A pictograph or pictogram as it may be termed is often deemed an art form but it can also, depending on the nature of the painted or drawn image, be regarded as a form of writing. In terms of ancient use, pictographs are associated with cuneiform and also hieroglyphics. Even today, non-literate cultures may still favor the use of pictographs. Pictographs can be found in most regions of the world and date to the prehistoric period–as far back as the Paleolithic age. A form of rock art, ancient pictographs typically adorned rock and sometimes clay surfaces.
Archeologists tend to speak of pictographs as symbols. They spend years and some even entire careers trying to define and decipher the meanings of each pictograph or pictograph system. As ideas expressed through painting or illustration, a pictograph can tell historians quite a lot about ancient cultures particularly when they can be successfully deciphered and deciphered in accordance with other relics from the same culture and era. Often, however, these pictographs may not be clearly understood leading scholars or the tourists who visit them to simply theorize or guess what their exact nature may be.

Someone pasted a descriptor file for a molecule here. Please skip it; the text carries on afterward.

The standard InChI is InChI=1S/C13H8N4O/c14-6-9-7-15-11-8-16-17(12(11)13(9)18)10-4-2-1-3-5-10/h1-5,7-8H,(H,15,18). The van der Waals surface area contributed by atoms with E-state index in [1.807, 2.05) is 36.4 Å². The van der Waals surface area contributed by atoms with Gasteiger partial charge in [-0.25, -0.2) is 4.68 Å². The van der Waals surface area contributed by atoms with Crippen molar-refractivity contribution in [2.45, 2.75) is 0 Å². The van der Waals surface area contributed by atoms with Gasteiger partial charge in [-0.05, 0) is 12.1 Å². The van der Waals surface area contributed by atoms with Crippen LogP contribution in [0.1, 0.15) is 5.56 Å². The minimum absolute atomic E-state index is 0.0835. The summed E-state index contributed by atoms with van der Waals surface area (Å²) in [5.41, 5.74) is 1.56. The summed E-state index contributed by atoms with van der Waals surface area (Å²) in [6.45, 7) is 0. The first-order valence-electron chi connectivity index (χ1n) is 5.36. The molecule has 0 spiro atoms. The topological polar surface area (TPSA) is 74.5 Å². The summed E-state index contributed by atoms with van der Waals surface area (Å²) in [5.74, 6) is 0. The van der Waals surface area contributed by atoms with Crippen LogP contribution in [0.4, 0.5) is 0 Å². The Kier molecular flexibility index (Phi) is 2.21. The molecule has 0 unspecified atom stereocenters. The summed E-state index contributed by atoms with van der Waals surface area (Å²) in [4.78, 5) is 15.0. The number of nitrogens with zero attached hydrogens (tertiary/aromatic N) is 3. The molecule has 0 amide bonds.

As a form of rock art, pictographs can be found in many nations; some contain more than others and some extensive findings have even been deemed UNESCO World Heritage Sites. These sites draw visitors from all over the world as they reflect part of the host nation or region’s historical heritage. Some historically famous pictographs date back to 3000 B.C. to Egypt and the Mesopotamian region. The ancient Sumerians developed the first written language developed from pictographs called cuneiform. Pictographs were also widely used in Asia in countries like China and India; a recent area of Mongolia containing pictographs was recently designated as a UNESCO World Heritage Site in 2011.
Many world regions are celebrated for their pictographs–Oceania, Europe, and even parts of the Americas, for instance. Some famous pictograph sites include Lake Superior Provincial Park, Horseshoe Canyon (Utah), Valcomonica (Italy), Laas Gaal (Somalia), Brandberg Mountain (Namibia), Western Cape (South Africa), Naj Tunich (Guatemala), Nyero rock paintings (Uganda), Pictograph Cave (Montana), Bhimbetka Rock Shelters (India), Zarautsoy Rock Paintings (Uzbekistan), and Mount Grenfell Historic Site (Australia). The symbols designated as pictographs range substantially from lines and swirls to people and animals. Pictographs from the ancient period continued to be a serious subject of study for people around the world. Pictograph and other rock art sites are also popular tourist attractions for the regions that contain them.